No matter what happens on the field Wednesday when the U.S. women’s soccer team takes the field against France, there’s little doubt that everyone watching the game will be witnessing what may be one of the greatest teams in American sports.
Not because they’re sure favorites to win the semifinals and go on to bring home the women’s World Cup for the first time since 1999. They’re not. Rather, they demonstrate the kind of extraordinary team-player qualities than any leader would want from the people who work for them.
The grit and tenacity they showed in Sunday’s game against Brazil—in which they came back from being down 2-1 to win in stunning last-minute fashion despite bad calls, injuries and overtime exhaustion—shows a commitment to hard work and finishing the job that should be the envy of many. In addition, their talk about the United States and what they hope their performance does for women’s soccer proves they’re focused on something bigger than themselves.
But their most impressive team-driven quality may be the outsized importance they place on giving credit to each other. Whenever one player is asked about a big shot or about the game, they almost always give credit to their teammates. “I got it to the back post and that beast in the air just got a hold of it,” Megan Rapinoe said about her teammate, Abby Wambach, and her game-tying goal on Sunday.
But I said almost. For those who don’t recall—or like most Americans, don’t follow women’s soccer—the team had a famous flap in 2007 when Hope Solo, the goalkeeper, spoke too candidly after she was benched in the World Cup final and the women went on to lose the game 4-0. Then-coach Greg Ryan substituted 2004 Olympics star Briana Scurry for Solo in the position—mistakenly, it turns out—and Solo called her coach’s decision wrong. She also had this to say: “There's no doubt in my mind I would have made those saves. … It’s not 2004 anymore,” an implied snub against Scurry.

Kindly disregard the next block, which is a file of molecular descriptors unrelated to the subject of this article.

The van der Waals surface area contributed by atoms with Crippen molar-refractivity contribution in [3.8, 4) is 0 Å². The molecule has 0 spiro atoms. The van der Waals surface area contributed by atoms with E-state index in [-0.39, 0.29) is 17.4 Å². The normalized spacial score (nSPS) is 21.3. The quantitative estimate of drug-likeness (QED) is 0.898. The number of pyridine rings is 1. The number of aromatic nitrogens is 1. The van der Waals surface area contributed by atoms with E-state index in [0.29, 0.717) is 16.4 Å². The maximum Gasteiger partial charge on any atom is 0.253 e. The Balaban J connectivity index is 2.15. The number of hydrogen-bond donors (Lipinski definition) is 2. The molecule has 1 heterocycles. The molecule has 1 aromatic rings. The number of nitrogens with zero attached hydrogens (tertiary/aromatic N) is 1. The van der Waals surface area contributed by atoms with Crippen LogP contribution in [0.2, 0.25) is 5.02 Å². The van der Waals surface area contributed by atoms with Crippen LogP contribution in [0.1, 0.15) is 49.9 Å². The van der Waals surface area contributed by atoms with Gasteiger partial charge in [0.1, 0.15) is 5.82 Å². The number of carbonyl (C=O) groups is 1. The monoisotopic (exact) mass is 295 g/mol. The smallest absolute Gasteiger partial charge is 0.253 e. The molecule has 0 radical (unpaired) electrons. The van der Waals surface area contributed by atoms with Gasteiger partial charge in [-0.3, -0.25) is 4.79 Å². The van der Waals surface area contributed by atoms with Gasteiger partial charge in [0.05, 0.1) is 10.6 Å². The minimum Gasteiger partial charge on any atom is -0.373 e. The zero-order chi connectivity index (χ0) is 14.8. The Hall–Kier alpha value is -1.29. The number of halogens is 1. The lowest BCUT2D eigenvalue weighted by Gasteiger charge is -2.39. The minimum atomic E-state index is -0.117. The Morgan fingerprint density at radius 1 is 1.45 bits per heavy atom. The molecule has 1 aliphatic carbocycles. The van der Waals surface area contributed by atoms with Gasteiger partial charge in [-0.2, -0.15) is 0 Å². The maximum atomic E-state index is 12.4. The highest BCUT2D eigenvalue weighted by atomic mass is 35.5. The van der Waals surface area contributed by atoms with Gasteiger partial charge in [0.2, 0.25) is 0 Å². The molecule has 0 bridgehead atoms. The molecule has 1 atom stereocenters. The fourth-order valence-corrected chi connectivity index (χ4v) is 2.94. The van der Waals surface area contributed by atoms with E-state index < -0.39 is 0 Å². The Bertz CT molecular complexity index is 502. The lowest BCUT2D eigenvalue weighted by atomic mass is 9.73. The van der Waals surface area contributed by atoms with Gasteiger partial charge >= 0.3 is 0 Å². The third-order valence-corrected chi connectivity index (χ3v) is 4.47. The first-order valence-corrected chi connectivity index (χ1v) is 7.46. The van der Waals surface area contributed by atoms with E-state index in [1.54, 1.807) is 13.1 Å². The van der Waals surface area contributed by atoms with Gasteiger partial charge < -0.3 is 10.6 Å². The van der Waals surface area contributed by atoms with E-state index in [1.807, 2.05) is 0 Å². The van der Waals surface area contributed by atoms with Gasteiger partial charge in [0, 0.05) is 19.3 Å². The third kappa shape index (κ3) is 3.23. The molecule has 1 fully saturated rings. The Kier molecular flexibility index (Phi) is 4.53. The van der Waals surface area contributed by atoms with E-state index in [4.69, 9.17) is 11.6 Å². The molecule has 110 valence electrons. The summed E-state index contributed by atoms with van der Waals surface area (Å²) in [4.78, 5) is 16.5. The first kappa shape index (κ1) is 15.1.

Her team reacted to Solo’s it’s-all-about-me comments with swift condemnation. Team leaders benched her for the subsequent third-place game. Her team ostracized her, not calling her for social outings on days off and reportedly refusing to eat meals with her. She had broken the social code of women’s soccer, in which team members don’t speak out against each other, and never put themselves first.
The feud prompted plenty of sideline analysis on what this says about women’s sports and gender stereotyping. If a man had said the same thing, the discussion went, we barely would have noticed it. The media seemed to enjoy the cat fight. “Is it fair to ask female athletes to carry a burden of moral or ethical superiority that male athletes are not expected to carry?” asked The New York Times.
But to me, it says a lot more about how strong the team bonds were, and how painful it was for them to be broken. Solo’s teammates may have taken things too far—their shunning her was as bad for team dynamics as Solo’s comments. But their instant reaction is a testament to how tight-knit the group was and, apparently, is.
From the looks of it, the problems have been fixed. New coach Pia Sundhage asked Solo’s teammates “not to forget but to forgive.” Her teammates are now giving her good-natured punches rather than leaving her behind. The team that was so close it cast out someone who spoke against one of its own appears to have not only mended things between each other, but grown and learned from it. Maybe that will be just the edge that makes the outcome of this World Cup different.
More from On Leadership:
Jena McGregor: Facebook ‘likes’ the talent myth
Tom Daschle: Washington's leadership failure
Gail Williams: End of shuttle program launches challenges for NASA